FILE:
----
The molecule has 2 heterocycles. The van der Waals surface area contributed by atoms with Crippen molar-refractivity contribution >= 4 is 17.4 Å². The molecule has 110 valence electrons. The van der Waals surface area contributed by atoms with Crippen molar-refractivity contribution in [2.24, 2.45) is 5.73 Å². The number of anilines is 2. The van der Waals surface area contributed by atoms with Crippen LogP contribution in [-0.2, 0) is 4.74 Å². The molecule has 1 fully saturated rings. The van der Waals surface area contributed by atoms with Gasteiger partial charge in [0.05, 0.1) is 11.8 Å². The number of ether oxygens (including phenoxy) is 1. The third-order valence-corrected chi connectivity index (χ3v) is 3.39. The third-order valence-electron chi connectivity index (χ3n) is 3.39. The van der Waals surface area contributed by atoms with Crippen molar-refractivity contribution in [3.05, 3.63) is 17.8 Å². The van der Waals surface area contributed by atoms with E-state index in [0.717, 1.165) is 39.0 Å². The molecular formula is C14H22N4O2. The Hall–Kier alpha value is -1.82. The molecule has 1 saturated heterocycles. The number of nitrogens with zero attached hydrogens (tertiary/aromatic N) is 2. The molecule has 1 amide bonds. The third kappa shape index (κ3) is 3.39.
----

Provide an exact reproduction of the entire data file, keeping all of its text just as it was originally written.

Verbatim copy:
The molecule has 2 heterocycles. The van der Waals surface area contributed by atoms with Crippen molar-refractivity contribution >= 4 is 17.4 Å². The molecule has 110 valence electrons. The van der Waals surface area contributed by atoms with Crippen molar-refractivity contribution in [2.24, 2.45) is 5.73 Å². The number of anilines is 2. The van der Waals surface area contributed by atoms with Crippen LogP contribution in [-0.2, 0) is 4.74 Å². The molecule has 1 fully saturated rings. The van der Waals surface area contributed by atoms with Gasteiger partial charge in [0.05, 0.1) is 11.8 Å². The number of ether oxygens (including phenoxy) is 1. The third-order valence-corrected chi connectivity index (χ3v) is 3.39. The third-order valence-electron chi connectivity index (χ3n) is 3.39. The van der Waals surface area contributed by atoms with Crippen molar-refractivity contribution in [3.05, 3.63) is 17.8 Å². The van der Waals surface area contributed by atoms with E-state index in [0.717, 1.165) is 39.0 Å². The molecular formula is C14H22N4O2. The Hall–Kier alpha value is -1.82. The molecule has 1 saturated heterocycles. The number of nitrogens with zero attached hydrogens (tertiary/aromatic N) is 2. The molecule has 1 amide bonds. The third kappa shape index (κ3) is 3.39.